The pair spend much of their time now in Quebec, where Charles works as a Lutheran minister. But they pay taxes in America and they vote in Ohio. For most of their lives, they’ve been proud Republicans, and prouder conservatives. Now they’re both registered Democrats. This was a journey familiar to many at Principles First.

“Anne’s neighbor — what did Marianne call me?” Deborah asked Charles. “Oh, ‘When did you turn into a flaming liberal?’ … And I’m like ‘Ok, my views on abortion haven’t changed, I support conservative values, I’m still a practicing Christian. How did I become a flaming liberal? Because I don’t support Trump.’ You know, everything else about my core has not changed. And yet I’m having labels attached to me.”

For Charles it happened in 2016. It took Deborah longer, until the Ohio Senate race in 2022, where she couldn’t bring herself to support now-Sen. J.D. Vance. She said she switched parties to send the GOP a message.

“I went to CPAC when I was in college. It was always a good place to go and kind of have debates about what it meant to be a conservative,” said Heath Mayo, a successful lawyer who founded Principles First after a Twitter spat with CPAC leaders over the direction of their conference in 2019. Mayo says he became the guy to counterprogram CPAC for conservatives basically because he was the first to move on the idea. Principles First was just putting into practice what many of the Republicans mortified by Trump were thinking: “We need to create a space because there isn’t one,” he said.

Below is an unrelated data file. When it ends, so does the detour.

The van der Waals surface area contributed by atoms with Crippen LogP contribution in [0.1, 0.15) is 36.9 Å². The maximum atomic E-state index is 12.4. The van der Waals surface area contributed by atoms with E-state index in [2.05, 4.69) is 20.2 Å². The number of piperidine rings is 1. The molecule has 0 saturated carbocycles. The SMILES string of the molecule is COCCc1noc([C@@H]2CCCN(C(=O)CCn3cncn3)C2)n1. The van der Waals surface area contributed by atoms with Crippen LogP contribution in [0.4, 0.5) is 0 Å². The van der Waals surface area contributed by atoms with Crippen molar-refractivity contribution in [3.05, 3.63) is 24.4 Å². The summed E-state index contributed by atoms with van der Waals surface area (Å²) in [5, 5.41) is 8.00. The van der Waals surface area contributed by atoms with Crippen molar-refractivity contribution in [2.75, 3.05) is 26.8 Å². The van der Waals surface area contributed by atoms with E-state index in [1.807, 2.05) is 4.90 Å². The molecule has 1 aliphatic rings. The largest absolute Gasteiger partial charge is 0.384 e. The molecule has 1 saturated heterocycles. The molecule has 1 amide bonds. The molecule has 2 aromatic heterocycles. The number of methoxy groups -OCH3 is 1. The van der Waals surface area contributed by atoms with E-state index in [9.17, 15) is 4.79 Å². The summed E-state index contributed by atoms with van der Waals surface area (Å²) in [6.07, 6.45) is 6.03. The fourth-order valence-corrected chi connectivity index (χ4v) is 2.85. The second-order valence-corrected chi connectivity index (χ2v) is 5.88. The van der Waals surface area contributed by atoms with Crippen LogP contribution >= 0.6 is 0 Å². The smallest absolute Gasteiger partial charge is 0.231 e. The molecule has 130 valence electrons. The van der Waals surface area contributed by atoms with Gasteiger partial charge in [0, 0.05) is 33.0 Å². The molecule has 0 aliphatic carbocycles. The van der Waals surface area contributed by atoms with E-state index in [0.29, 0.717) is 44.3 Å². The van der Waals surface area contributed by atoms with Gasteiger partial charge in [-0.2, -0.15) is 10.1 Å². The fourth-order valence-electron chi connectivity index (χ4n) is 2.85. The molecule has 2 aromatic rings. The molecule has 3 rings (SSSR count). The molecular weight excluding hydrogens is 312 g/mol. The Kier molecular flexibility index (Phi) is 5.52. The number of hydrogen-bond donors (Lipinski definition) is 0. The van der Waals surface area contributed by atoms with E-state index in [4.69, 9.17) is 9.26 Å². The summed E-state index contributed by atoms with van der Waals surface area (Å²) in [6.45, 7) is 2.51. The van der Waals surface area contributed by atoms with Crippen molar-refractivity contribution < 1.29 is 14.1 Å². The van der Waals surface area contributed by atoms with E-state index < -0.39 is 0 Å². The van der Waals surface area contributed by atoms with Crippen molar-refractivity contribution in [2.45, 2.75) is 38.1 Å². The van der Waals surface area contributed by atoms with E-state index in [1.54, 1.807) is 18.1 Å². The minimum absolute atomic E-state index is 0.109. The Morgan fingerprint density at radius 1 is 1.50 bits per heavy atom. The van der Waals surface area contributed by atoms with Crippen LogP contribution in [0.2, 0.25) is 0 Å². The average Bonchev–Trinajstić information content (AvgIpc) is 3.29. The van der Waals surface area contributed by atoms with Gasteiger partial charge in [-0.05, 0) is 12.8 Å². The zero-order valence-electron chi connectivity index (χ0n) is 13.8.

Of course, the plan was for that space to be used by what was then known as the Republican establishment to figure out how to drive the MAGA folks out. That hasn’t happened. It was hard to find praise for many elected Republicans from the people onstage, besides Georgia Secretary of State Brad Raffensperger, who is hated by MAGA and was on the conference list of speakers.

Sens. Tim Scott and Lindsey Graham and Rep. Elise Stefanik, establishment darlings turned Trump boosters, “know better,” said a panel consisting of former Trump White House staffers who quit and now warn their former boss is a threat to democracy. House Speaker Mike Johnson was openly mocked as a Trump sycophant and a lightweight by multiple speakers to the crowd’s delight each time.

These were not people who imagined going back to National Harbor anytime soon.